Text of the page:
Commenting on Nigeria’s performance in the Housing Sector as the country turns 60, Professor of Estate Management, University of Lagos, Olugbenga Nubi, said the nation’s mortgage industry has not developed, saying there was nothing to show for it.
According to him, the contribution of mortgage to the Gross Domestic Product (GDP) still remained less than five per cent, compared to 40 to 80 per cent in countries like the United States of America and United Kingdom.
“All over the world, developers build houses and you buy from them, and not that you will begin to build one house for 15 years.
“We must change this. In other parts of the world, once you show evidence of income, either poor or rich, you buy your house. It’s only here that you will see poor man that wants to build a house. This is what is obtainable in the country today.”
The housing finance and urban regeneration expert noted that the story of Nigerian mortgage and housing sectors has not changed from the past, saying government, policy makers and stakeholders have refused to understand the working of the housing system.
“We failed to understand that there is a system that starts from land acquisition to mortgage, to secondary mortgage. We continue to see housing as brick and mortar, but housing is a commodity product that we must provide in large quantity, where people can buy in large quantity,” he said.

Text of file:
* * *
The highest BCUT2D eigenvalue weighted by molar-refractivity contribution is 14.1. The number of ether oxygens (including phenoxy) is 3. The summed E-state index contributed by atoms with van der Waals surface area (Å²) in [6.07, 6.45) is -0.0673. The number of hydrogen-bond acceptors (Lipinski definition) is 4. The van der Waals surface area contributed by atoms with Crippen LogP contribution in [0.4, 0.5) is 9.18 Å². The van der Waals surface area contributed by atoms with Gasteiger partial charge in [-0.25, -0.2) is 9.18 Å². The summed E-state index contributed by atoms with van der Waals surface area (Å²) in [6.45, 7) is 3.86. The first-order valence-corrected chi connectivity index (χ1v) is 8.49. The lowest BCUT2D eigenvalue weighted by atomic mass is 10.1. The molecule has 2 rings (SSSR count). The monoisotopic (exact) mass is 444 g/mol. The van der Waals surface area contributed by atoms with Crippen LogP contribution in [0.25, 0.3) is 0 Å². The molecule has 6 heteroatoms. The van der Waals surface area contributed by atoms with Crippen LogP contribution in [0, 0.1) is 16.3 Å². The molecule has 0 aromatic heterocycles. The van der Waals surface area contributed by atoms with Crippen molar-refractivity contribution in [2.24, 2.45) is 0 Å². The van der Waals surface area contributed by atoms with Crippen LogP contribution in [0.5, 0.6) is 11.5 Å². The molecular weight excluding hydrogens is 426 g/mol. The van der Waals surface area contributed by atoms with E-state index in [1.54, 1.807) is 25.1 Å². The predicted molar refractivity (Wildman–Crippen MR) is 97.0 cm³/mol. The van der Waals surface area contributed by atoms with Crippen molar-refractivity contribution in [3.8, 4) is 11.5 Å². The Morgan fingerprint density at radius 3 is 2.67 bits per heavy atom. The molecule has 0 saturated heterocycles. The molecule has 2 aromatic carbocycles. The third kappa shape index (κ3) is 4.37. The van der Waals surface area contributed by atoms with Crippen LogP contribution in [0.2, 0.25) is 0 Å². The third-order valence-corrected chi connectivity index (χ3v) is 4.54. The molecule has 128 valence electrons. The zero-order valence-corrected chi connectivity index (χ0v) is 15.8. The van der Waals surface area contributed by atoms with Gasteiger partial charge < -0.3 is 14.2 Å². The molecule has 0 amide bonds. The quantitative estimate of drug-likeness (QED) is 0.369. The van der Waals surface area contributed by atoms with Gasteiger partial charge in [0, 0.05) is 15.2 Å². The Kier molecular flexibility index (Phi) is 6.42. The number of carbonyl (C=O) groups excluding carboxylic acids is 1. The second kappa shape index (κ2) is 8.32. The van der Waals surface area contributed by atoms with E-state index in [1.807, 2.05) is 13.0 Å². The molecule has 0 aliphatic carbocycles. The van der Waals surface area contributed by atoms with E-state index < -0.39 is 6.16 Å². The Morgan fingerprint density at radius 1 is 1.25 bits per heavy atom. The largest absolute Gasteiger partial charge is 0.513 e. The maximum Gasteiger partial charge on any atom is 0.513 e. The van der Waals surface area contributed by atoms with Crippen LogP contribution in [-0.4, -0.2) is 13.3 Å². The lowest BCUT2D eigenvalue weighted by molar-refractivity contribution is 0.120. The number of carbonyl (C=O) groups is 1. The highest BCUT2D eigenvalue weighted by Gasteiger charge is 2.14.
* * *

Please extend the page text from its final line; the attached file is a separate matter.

According to the professor, residential housing alone constitutes 48 per cent of the American wealth, while stock took the remaining.
President, Nigerian Institution of Estate Surveyors and Valuers (NIESV), Mr Emma Okas Wike, stated the nation has not done much, noting that it has to invest more in real estate.
According to him, government should partner the private sector by providing necessary infrastructure for investors to provide houses.
“Government should not be involved in building houses. Houses should be seen as investment,” he said.
He urged the need to talk about structure and processes of housing, pointing out that without major amendment to the Land Use Act, it would be difficult for people to invest in housing sector.
“Most of the available land is not registered, and as a result, cannot be used for financial transactions. Without security, it becomes difficult for financial institutions to transact business.”
The NIESV boss suggested that the mortgage system should be reworked to give room for long-term housing loans.
Former Director-General/Chief Executive Officer, Nigerian Building and Road Research Institute (NBRRI), Professor Danladi S. Matawal, an engineer, said it was unfortunate that the housing sector’s discussions made meaning only with reference to the urban landscape in the country because the rural areas have been abandoned.
He pointed out that unless this attitude is reversed, a bright future would continue to be doubtful for sustainable housing and development in the country.
“If over 70 per cent of Nigerian citizens traveling to Abuja expect to remain as a resident of the capital city because of the lowest standard of living in the rural areas, then it spells a bleak future for Nigeria,” he said, adding that similar scenarios could be painted for almost all the state capitals in the country and definitely very grievous situations for Lagos, Africa’s most populous city.